This is the resulting panel with a triangular cutout. It is shown with the peak of the ridge-line being cut flat so the ridge cap will fit better. I used a thin masonry blade on my table saw for cutting. More on this below.


I thought it might be easier to cut pieces to the size and shape I needed. I tried cutting one of my original trial pieces with a masonry blade on my angle grinder. It worked well with no cracking or chipping of the concrete.
I found some 7-1/2 X 1/16 inch masonry blades at Harbor Freight that would fit my table saw. They worked well for cutting full panels to the size and shape that I required.


Here is a saw cut panel installed at the vee of the cast roof junction.




I installed aluminum flashing under the valleys between the roof parts.


All the roof panels installed on the upper roof of the south wing.


All the porch roofs were saw cut to size.


I tried to cast concrete ridge tiles in a mold made of molding clay. They proved to be too fragile.
The shape in the lower part of the photo is a wood form that I used to make the mold. I decided to use that for the ridge tiles instead of the concrete.


I turned all the ridge tiles from 5/8 inch dowel with my lathe. The large diameter came out about 7/16.






I then cut off a little less than one half the diameter using the table saw.
A REMINDER!! ACCIDENTS HAPPEN EVEN WHEN YOU THINK YOU ARE BEING CAREFUL! I was pushing the pieces through with 2 push sticks and still managed to slip and cut a ½ inch piece off the side of my left thumb!


A better way to do it is with a band saw. Not quite as accurate but much safer.


Now some photos of the finished roof of the Alvarado.


West face
This doesn't show much difference between the old (left) and the new roof but viewed in person there really is quite a difference.


South end


Porch roof


I will need a couple of more buckets of cement to do the north end of the building. There also a number of details which need some TLC, but this is the end of this article.
 

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it's a pleasure to see this giant model looking decent again.

thank you for the detailed description of the methods used.
they will be helpfull, if i ever come around to build my planned mexican village.
(apart from the "how to cut flesh". i already knew that one)
 

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Wow! Way to go! It looks great and I agree with korm, the Old Lady looks great with her new Doo!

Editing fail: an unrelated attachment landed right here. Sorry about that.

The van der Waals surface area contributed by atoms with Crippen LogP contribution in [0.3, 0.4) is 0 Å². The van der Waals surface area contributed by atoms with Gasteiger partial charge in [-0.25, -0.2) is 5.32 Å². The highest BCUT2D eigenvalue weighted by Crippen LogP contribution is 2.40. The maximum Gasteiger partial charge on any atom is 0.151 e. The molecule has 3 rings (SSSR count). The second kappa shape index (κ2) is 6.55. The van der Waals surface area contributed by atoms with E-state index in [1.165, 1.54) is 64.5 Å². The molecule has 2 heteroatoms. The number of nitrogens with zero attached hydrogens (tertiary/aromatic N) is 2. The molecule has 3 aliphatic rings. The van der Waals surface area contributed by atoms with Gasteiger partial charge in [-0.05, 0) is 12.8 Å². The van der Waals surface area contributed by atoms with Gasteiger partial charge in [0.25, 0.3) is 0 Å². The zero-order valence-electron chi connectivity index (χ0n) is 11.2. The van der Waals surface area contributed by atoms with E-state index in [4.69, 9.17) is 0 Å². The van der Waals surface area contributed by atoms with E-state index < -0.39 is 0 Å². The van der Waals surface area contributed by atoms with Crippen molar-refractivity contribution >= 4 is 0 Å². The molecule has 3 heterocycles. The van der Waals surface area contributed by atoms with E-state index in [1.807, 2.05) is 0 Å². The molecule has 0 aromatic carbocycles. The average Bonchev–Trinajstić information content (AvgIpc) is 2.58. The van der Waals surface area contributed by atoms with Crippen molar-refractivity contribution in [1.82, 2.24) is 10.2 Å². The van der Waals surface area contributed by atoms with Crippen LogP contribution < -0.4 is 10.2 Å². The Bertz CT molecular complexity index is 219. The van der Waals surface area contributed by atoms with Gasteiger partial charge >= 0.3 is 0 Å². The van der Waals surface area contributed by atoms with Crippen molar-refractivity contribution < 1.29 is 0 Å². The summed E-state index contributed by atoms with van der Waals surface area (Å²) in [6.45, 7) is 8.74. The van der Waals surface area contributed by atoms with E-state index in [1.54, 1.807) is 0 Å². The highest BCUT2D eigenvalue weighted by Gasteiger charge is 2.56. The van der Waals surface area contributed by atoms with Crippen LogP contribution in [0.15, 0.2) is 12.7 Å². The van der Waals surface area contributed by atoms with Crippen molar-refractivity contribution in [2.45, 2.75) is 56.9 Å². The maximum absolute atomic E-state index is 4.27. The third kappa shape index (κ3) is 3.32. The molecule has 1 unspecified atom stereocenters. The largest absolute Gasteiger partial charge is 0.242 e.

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Wow, finally something I could do with Quinoa!! Seriously, that is some great castings. Maybe a tip for the ridge piece. My dad was a shop teacher and he had a cool way of doing split turnings. Start with a square piece of stock (Glued up as needed) and then Split it in half on the table saw. Put glue on both pieces and put it back together but put a layer of paper towel in between the pieces, he had those thick industrial brown ones. After that dries you chuck it up and do your turning, suggest leaving a square section on each end in case you want to do any saw work. When yer done turning, you hit that seam with a chisel and it will split right open. If you wanted to make a V in the bottom to span the peak, you could make a couple passes on the table saw with the blade set very low and tilted at roof angle. To make it easier to feed, you could attach a scrap board from end to end at the previously mentioned square parts and run that against the fence.

Notes: This method predates Gorilla glue so prolly best to use Elmer's. Also if you are worried about the pieces separating at speed, run a screw thru each end in the part you are leaving square.
 

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Discussion Starter · #20 ·
EDH, interesting method. I tried to order more ShapeCrete to do the other end of the hotel but found that I can no longer get it. I tried all the sources listed on the manufacturers website with no luck. I emailed the manufacturer and got no response. Instead I tried some vinyl patching cement and it seems to work well even with thin pieces. I think that is what JigStones recommends. It is about 1/4 the price of the ShapeCrete so I dispensed with the corrugated plastic backer and just cast the panels full thickness. That seems to work well. So on to finishing the roofing project.